There has just been an advertising campaign encouraging visitors to Northamptonshire citing amongst other things…
The days are shorter and the nights are darker in December as you gaze at Prague from the river. St Vitus Cathedral and Prague castle stand silhouetted against the sunset, and the baroque spires, turrets, and domes resemble an architectural capriccio such as Rex Whistler might have conceived. It is cold and an icy wind scurries down the Voltava causing clouds of seagulls to wheel round the saints clustered on the Charles Bridge. But it is a good time to visit for all the museums, galleries and places of interest are open and there are concerts in nearly every church, palace and concert hall, with the opera in full swing in the 19th century architectural extravaganza, which is the Opera House.
Visits are fortified by frequent supplies of hot-chocolate with whipped cream and a gooey cake… particularly stylish is the Café at the Hotel de Paris with its Art Nouveau interior. Needless to say everyone troops to the St Vitus Cathedral, which took 800 years to build, only being completed in 1929. Where else are you going to find a stained glass window by Alphonse Mucha and the tomb of St John Nepomuk (local celebrity saint) by the most sumptuous baroque architect Fischer von Ehrlach? This vast erection of solid silver towers probably thirty feet above the aisle surmounted by a baldacchino given by the Empress Maria Theresa herself. This is but one manifestation in the city of the exuberance of the Baroque, which abounds everywhere and a style which is not for the minimalist.
The consistency of Czech politics over the centuries is as variable as a weather vane. An example of this is down from the Cathedral where the Lobkowitz family have regained their palace, after multiple confiscations in the 20th century. Here the present incumbent has installed some wonderful treasures from their regained inheritance. Notable are some early examples of ceramics, weaponry, silver, musical instruments and the original scores of music by Beethoven, and Handel. It is a memorable moment to hear the Eroica played in your earpiece as you gaze at the original score. Paintings are aplenty; Velazquez, Rubens, Breughel, Cranach but the most spectacular must be the pair of Canalettos of London’s River on Lord Mayor’s Day. These hang at the end of the tour in a small bare room, quite a crescendo to the tour!
Other Lobkowitz palaces lie on the river bank at Nelahoeveses and Melnik and are being resuscitated gradually by the family. Melnik has its vineyards and Nelahoeveses has a notable suite of paintings depicting Versailles buildings lost to Louis XIV’s aggrandisements.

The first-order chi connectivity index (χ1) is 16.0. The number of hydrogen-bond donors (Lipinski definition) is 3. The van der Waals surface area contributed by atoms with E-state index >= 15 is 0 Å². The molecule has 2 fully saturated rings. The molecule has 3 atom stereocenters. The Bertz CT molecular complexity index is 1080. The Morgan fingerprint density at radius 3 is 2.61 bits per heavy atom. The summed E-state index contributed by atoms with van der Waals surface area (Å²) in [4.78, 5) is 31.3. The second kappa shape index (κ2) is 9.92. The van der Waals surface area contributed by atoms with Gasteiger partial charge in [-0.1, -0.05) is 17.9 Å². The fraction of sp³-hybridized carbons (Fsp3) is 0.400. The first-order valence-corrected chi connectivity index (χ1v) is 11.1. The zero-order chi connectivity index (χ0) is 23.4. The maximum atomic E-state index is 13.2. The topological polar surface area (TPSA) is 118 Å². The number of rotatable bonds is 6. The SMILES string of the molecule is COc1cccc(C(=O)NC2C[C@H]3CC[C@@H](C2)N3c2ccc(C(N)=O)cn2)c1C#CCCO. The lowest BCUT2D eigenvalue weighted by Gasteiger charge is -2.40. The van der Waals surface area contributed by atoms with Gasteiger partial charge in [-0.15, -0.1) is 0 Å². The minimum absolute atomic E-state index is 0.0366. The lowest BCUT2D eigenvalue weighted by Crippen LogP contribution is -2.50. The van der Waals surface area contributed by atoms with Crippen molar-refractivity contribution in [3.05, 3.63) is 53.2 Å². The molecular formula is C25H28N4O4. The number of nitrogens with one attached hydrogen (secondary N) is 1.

Further north the reinvigorated city of Dresden awaits, risen phoenix-like from the ashes and now displaying a sky-line closely resembling that painted by Bernardo Bellotto in the 1750’s
So much to see, so little time. The restored Frauenkirche, the Green Vaults, The new Green Vaults The Porcelain Collection, the Old Master Gallery, The Modern Master Gallery…….where do you start?
Fortunately all are not open, which solves a problem. The Green Vaults are not a bad place to start particularly if you need an injection of the curious and the magnificent. These chambers in the Royal Schloss survived the bombing of 1945 and have been immaculately recreated by the Saxon authorities. Here in a series of elaborate rooms are to be found some of the extraordinary objects acquired by the Electors of Saxony, most notably Augustus the Strong. Cabinets made of amber, mother of pearl boxes from Gujarat, silver ostriches, ivory turned cups and a carved blackamoor holding an emerald matrix. Surpassing all are the jewels which Augustus commissioned for himself, suites of gems in cornelian, garnets, sapphires, emeralds and, of course, diamonds. This is only the start for in the adjacent rooms are further wonders including the magnificent green diamond, as green as lime juice, weighing 41 carats. Nearby is the Porcelain Collection housed in the pavilions of the Zwinger. European porcelain was discovered near to Dresden in Meissen by the alchemist Böttger, Here on display is probably the finest collection in the world of the early products of this factory. Here was a discovery which was to transform social habits across Europe and to give Saxony a valuable, commercial monopoly. Augustus, a glutton for magnificence commissioned a series of animal and bird sculptures of colossal size, an extensive collection of which preen and pose in this staggering gallery amidst the dinner and tea services, vases and platters.
These are some of the highlights of a recent visit to the two cities of Prague and Dresden with Noble-Caledonia, when Nicholas gave a series of talks relevant to the voyage.
Nicholas will again be lecturing for the company on the Royal Crown between 29th April and 14th May 2015 between Amsterdam and Budapest. Across Europe by River.
See website www.noble-caledonia.co.uk. Please quote Nicholas Merchant when booking.